NEW ORLEANS, Louisiana (CNN) -- Father Bill Terry of St. Anna's Episcopal Church in New Orleans wants everyone to know what's happening in New Orleans: too many murders with too few people held accountable.
The "murder board" records the names of murder victims in New Orleans.
He keeps track of the slayings on what he calls the "murder board," a plastic board that hangs outside his church. He started listing murder victims earlier this year to humanize the headlines.
At first, the names were neatly typed by a printer. But as the killings continued at a rampant pace, he says, he resorted to adding victims' names by hand with permanent marker.
"Numbers are very easy to deal with emotionally. When it becomes a human being, then we start to personalize and it's harder to deal with. I want people to squirm. I want people to feel uncomfortable about the murders going on in the city," Father Bill told CNN.
In the first 29 days of this month alone, the city witnessed 27 killings, according to the New Orleans Police Department. So far in 2007, police say 137 people have been killed. That puts the city on pace for roughly 200 slayings this year. See how the killings have affected New Orleans »
Last year, New Orleans had 161 murders, which translates into a murder rate of roughly 70 homicides per 100,000 people, the highest in the country, according to FBI crime statistics and population data. Gary, Indiana, was the next most deadly city, with 48 murders per 100,000 people.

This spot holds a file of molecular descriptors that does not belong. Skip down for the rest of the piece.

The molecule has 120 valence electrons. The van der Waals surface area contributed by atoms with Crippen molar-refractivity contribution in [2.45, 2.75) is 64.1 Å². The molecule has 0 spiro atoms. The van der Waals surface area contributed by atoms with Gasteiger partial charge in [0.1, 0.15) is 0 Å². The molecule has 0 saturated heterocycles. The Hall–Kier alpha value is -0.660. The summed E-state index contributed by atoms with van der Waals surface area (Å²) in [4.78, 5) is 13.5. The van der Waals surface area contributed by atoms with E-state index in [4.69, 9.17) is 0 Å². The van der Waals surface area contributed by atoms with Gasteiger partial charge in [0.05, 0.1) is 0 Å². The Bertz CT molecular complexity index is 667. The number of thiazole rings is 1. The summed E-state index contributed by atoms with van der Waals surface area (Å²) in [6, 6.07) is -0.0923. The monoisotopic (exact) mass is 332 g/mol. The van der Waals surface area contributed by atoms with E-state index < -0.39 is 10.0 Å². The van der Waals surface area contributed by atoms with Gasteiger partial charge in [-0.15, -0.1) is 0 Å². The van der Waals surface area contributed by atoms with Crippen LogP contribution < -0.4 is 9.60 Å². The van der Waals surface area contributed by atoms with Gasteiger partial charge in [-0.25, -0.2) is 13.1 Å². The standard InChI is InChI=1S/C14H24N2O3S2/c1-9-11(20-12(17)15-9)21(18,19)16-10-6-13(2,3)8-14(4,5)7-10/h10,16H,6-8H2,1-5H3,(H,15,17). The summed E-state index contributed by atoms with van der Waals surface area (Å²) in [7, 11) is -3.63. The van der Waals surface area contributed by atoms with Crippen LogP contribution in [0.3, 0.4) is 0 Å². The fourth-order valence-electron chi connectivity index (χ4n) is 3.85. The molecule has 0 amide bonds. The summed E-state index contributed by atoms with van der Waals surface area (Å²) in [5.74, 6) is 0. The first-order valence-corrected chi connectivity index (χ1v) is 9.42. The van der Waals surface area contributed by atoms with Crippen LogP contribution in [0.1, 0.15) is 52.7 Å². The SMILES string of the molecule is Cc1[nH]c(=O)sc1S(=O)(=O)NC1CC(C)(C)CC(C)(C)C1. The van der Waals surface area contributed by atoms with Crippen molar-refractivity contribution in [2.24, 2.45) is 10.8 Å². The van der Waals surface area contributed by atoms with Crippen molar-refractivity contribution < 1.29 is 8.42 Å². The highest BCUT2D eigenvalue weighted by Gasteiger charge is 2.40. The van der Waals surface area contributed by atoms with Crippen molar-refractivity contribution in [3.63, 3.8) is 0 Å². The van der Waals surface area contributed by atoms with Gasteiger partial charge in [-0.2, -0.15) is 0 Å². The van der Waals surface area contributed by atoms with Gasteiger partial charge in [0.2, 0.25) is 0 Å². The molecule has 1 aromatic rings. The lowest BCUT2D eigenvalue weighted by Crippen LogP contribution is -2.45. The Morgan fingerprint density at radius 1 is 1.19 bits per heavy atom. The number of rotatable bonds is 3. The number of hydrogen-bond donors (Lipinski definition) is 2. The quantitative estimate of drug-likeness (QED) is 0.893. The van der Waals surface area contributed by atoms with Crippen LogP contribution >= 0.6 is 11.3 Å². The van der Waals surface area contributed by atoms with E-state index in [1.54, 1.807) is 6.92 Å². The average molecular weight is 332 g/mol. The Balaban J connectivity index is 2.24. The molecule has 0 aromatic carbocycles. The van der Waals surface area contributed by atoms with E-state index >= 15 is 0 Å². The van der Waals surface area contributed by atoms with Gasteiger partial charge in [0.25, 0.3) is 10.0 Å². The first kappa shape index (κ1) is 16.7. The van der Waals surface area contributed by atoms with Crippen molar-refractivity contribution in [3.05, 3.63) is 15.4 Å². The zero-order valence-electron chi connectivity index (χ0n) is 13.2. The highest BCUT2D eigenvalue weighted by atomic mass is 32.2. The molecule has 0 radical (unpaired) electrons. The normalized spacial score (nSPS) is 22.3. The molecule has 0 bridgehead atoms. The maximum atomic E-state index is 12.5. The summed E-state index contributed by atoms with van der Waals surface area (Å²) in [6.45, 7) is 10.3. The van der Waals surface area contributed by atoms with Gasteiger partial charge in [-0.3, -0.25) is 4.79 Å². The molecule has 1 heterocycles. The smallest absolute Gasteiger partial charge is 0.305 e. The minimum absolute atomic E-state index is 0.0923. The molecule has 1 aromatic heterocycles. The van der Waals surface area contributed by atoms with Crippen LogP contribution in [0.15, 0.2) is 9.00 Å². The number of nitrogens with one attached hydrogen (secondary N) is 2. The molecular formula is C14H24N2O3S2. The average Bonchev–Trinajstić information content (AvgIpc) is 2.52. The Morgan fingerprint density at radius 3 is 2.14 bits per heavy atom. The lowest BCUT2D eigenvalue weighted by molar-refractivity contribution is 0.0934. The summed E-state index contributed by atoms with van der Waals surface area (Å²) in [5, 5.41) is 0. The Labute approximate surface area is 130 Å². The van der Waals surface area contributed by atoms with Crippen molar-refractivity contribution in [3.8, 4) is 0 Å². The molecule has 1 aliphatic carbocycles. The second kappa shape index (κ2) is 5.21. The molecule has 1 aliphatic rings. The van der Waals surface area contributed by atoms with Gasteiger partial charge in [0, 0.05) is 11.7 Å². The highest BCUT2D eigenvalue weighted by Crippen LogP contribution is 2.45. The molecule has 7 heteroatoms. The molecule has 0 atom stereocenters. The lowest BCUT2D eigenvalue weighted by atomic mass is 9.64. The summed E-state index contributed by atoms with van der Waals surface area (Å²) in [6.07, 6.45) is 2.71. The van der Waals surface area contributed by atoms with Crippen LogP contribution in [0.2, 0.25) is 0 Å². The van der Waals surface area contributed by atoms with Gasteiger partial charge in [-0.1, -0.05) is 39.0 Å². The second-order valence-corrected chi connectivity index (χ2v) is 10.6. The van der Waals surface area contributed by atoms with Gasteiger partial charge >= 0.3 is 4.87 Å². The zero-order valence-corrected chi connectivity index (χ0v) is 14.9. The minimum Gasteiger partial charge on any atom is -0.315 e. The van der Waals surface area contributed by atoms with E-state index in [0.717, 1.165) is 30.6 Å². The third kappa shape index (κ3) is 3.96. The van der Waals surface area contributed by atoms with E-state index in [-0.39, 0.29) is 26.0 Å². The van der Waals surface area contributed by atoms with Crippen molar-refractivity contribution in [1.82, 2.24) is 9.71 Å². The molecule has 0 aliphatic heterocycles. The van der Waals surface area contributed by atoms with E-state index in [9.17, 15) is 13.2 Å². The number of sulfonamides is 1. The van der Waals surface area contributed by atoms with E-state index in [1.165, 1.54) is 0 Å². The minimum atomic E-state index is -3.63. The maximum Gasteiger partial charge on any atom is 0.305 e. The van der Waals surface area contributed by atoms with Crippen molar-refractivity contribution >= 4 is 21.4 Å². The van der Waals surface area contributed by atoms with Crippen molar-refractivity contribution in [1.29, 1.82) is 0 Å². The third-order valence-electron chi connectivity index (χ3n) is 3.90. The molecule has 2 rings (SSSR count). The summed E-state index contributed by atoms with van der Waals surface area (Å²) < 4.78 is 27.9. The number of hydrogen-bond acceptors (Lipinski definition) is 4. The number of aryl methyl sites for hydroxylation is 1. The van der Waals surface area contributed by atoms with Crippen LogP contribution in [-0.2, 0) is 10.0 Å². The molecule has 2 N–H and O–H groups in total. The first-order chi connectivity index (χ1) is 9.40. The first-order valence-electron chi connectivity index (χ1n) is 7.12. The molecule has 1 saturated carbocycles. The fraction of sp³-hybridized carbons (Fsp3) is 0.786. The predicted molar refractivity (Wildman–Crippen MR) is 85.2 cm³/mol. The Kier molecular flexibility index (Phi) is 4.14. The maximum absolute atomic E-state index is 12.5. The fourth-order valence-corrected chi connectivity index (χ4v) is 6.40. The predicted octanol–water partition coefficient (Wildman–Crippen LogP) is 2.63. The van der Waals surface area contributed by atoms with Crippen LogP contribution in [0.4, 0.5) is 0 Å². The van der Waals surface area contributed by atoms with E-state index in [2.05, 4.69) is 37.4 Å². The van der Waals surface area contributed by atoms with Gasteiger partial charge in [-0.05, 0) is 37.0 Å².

By comparison, New York City's murder rate in 2006 was 7.3 per 100,000 people, according to FBI statistics.
"You have these cities you assume to be violent, and New Orleans is two or three times worse," said Peter Scharf, director of the Center for Society, Law and Justice at the University of New Orleans.
Scharf said the widespread notion that Hurricane Katrina somehow caused the murder rate to spike in New Orleans is not the full story. "Before the hurricane, the murder rate was ascending. The wheels were coming off at that point," he said.
Like many cities across the United States, New Orleans' murder rate peaked in the late 1980s and early 1990s. It hit a low in 1999, but since then, the murder rate has more than doubled, according to Scharf.
Every week, Father Bill updates the "murder board": date, name, age, gender and manner of death. "Murder Victims, 2007," it says at the top, along with a quote from Psalm 46: "God is our hope and strength, a very present help in trouble." Watch as Father Bill writes another name on the board »
The church sits in a neighborhood called Treme on the edge of the French Quarter; it's a highly visible location that is heavily trafficked by pedestrians and cars. Father Bill said the board makes a strong impression on those who pass by it.
"There's a moment of silence; there's a sense of awe; there's almost an epiphany experience for most people that see it. They look at the 'murder board' and you can see crystallizing ... the realization that these are human beings and that we are literally in a holocaust, we are slaughtering human beings. It's very transforming," he said.